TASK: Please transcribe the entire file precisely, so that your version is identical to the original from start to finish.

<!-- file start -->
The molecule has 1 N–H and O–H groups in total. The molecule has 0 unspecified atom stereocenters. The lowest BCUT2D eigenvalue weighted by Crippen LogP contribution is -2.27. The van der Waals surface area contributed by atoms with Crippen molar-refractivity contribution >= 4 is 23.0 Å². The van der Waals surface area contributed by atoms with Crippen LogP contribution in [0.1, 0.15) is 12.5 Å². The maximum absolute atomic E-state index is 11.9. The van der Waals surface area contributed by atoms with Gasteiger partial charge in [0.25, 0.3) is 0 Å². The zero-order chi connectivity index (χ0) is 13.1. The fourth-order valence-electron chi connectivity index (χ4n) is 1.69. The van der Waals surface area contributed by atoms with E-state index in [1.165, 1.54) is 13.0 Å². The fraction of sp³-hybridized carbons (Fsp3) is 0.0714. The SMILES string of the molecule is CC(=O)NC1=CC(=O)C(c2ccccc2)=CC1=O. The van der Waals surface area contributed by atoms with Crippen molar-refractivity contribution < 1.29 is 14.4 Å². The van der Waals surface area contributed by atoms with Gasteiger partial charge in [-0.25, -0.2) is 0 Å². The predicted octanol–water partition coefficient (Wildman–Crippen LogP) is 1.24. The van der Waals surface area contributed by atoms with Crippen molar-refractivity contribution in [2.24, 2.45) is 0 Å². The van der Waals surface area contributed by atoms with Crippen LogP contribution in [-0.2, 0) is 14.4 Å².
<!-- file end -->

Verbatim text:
The molecule has 1 N–H and O–H groups in total. The molecule has 0 unspecified atom stereocenters. The lowest BCUT2D eigenvalue weighted by Crippen LogP contribution is -2.27. The van der Waals surface area contributed by atoms with Crippen molar-refractivity contribution >= 4 is 23.0 Å². The van der Waals surface area contributed by atoms with Crippen LogP contribution in [0.1, 0.15) is 12.5 Å². The maximum absolute atomic E-state index is 11.9. The van der Waals surface area contributed by atoms with Gasteiger partial charge in [0.25, 0.3) is 0 Å². The zero-order chi connectivity index (χ0) is 13.1. The fourth-order valence-electron chi connectivity index (χ4n) is 1.69. The van der Waals surface area contributed by atoms with E-state index in [1.165, 1.54) is 13.0 Å². The fraction of sp³-hybridized carbons (Fsp3) is 0.0714. The SMILES string of the molecule is CC(=O)NC1=CC(=O)C(c2ccccc2)=CC1=O. The van der Waals surface area contributed by atoms with Crippen molar-refractivity contribution < 1.29 is 14.4 Å². The van der Waals surface area contributed by atoms with Gasteiger partial charge in [-0.25, -0.2) is 0 Å². The predicted octanol–water partition coefficient (Wildman–Crippen LogP) is 1.24. The van der Waals surface area contributed by atoms with Crippen molar-refractivity contribution in [2.24, 2.45) is 0 Å². The van der Waals surface area contributed by atoms with Crippen LogP contribution in [-0.2, 0) is 14.4 Å².